The Ruling of the Court

The appeal lacks merit.

In the instant case, the appellant was charged with illegal sale and illegal possession of dangerous drugs. In adjudging the appellant guilty of said charges, the RTC gave more weight to the testimonial evidence adduced by the prosecution as opposed to the lone testimony of the appellant presented by the defense. The Court of Appeals’ review of the case yielded a similar verdict of conviction against the appellant.

We call to mind again our ruling in People v. Naquita,28 which states that:
The issue of whether or not there was indeed a buy-bust operation primarily boils down to one of credibility. In a prosecution for violation of the Dangerous Drugs Law, a case becomes a contest of the credibility of witnesses and their testimonies. When it comes to credibility, the trial court’s assessment deserves great weight, and is even conclusive and binding, if not tainted with arbitrariness or oversight of some fact or circumstance of weight and influence. The reason is obvious. Having the full opportunity to observe directly the witnesses’ deportment and manner of testifying, the trial court is in a better position than the appellate court to evaluate testimonial evidence properly. The rule finds an even more stringent application where the said findings are sustained by the Court of Appeals. (Citations omitted.)
In the instant case, the above-cited doctrine very much applies. After thoroughly examining the records of this case, the Court likewise finds the appellant guilty of the offenses charged.

In People v. Padua,29 we held that:
What determines if there was, indeed, a sale of dangerous drugs in a buy-bust operation is proof of the concurrence of all the elements of the offense, to wit: (1) the identity of the buyer and the seller, the object, and the consideration; and (2) the delivery of the thing sold and the payment therefor, which the prosecution has satisfactorily established. The prosecution satisfactorily proved the illegal sale of dangerous drugs and presented in court the evidence of corpus delicti.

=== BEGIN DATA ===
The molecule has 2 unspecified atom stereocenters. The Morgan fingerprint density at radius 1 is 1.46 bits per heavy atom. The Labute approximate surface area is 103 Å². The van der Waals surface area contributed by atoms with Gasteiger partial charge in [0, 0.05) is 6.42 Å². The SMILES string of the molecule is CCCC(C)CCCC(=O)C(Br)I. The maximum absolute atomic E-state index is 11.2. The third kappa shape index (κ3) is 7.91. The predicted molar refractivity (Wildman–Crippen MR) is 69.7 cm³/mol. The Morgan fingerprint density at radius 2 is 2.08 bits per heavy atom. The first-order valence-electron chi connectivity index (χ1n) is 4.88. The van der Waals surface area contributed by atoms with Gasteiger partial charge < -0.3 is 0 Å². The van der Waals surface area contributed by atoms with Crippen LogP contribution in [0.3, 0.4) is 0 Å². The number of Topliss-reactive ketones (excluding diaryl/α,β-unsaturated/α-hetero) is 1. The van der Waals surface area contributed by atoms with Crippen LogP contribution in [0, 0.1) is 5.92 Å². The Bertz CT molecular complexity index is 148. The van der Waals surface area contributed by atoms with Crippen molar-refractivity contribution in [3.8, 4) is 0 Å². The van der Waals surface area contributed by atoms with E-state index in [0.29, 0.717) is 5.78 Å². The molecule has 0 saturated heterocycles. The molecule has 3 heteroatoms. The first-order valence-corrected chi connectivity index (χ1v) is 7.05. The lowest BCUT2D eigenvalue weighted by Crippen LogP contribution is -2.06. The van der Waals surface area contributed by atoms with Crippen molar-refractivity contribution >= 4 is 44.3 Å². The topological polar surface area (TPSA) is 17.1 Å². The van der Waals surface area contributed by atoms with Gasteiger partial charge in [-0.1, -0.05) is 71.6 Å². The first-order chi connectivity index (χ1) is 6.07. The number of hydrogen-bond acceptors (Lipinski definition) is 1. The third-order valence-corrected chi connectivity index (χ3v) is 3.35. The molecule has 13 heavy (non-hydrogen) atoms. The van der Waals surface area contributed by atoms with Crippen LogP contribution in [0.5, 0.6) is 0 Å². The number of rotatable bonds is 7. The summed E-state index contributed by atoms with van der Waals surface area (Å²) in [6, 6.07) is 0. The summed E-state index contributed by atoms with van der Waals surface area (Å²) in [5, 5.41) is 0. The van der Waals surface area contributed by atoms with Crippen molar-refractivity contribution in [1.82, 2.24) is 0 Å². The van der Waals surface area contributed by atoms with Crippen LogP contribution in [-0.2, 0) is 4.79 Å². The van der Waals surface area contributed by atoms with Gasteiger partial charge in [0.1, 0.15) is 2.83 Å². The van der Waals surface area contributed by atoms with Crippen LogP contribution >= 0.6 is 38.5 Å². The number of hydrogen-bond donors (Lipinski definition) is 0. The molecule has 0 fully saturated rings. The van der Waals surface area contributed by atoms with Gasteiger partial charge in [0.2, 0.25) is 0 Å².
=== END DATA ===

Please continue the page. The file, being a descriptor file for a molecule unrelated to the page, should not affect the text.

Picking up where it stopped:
x x x

On the other hand, for an accused to be convicted of illegal possession of prohibited or regulated drugs, the following elements must concur: (1) the accused is in possession of an item or object which is identified to be a prohibited drug; (2) such possession is not authorized by law; and (3) the accused freely and consciously possesses the said drug. (Citations omitted.)
With respect to the charge of illegal sale of dangerous drugs, PO1 Montefrio positively identified the appellant as the person who sold to him one plastic sachet of shabu worth P100.00 in a buy-bust operation conducted by the police officers in this case. PO1 Montefrio also identified in court the plastic sachet of shabu he bought from the appellant. The testimony of PO1 Montefrio was in turn corroborated by the testimony of PO3 Antonio, a member of the buy-bust team who also categorically pointed to the appellant as the person whom he saw PO1 Montefrio bought illegal drugs from. To further prove that a buy-bust operation was actually conducted, the prosecution also presented the testimony of P/Insp. Calabocal, the forensic chemist assigned to the case. P/Insp. Calabocal testified that he dusted the P100.00 bill buy-bust money with ultraviolet fluorescent powder prior to the conduct of the buy-bust operation. After the operation, he again examined the P100.00 bill buy-bust money, as well as the living persons of PO1 Montefrio and the appellant for the presence of ultraviolet fluorescent powder. He stated that he found traces of said powder on the hands of both PO1 Montefrio and the appellant, which in this case meant that the P100.00 buy-bust money was indeed passed on from PO1 Montefrio to the appellant.

On the charge of illegal possession of dangerous drugs, PO1 Montefrio testified that when he bought shabu from the appellant, the latter took out from his pocket four plastic sachets. The appellant gave one sachet to PO1 Montefrio and put the rest back in his left pocket. After the arrest of the appellant, PO1 Montefrio relayed this information to PO3 Antonio and the latter ordered the appellant to empty the contents of his pocket. The appellant then brought out the three remaining plastic sachets of shabu, which PO3 Antonio marked accordingly. PO3 Antonio gave similar account of the events that led to the discovery and seizure of the three remaining plastic sachets of shabu. Both police officers also identified the said items in court.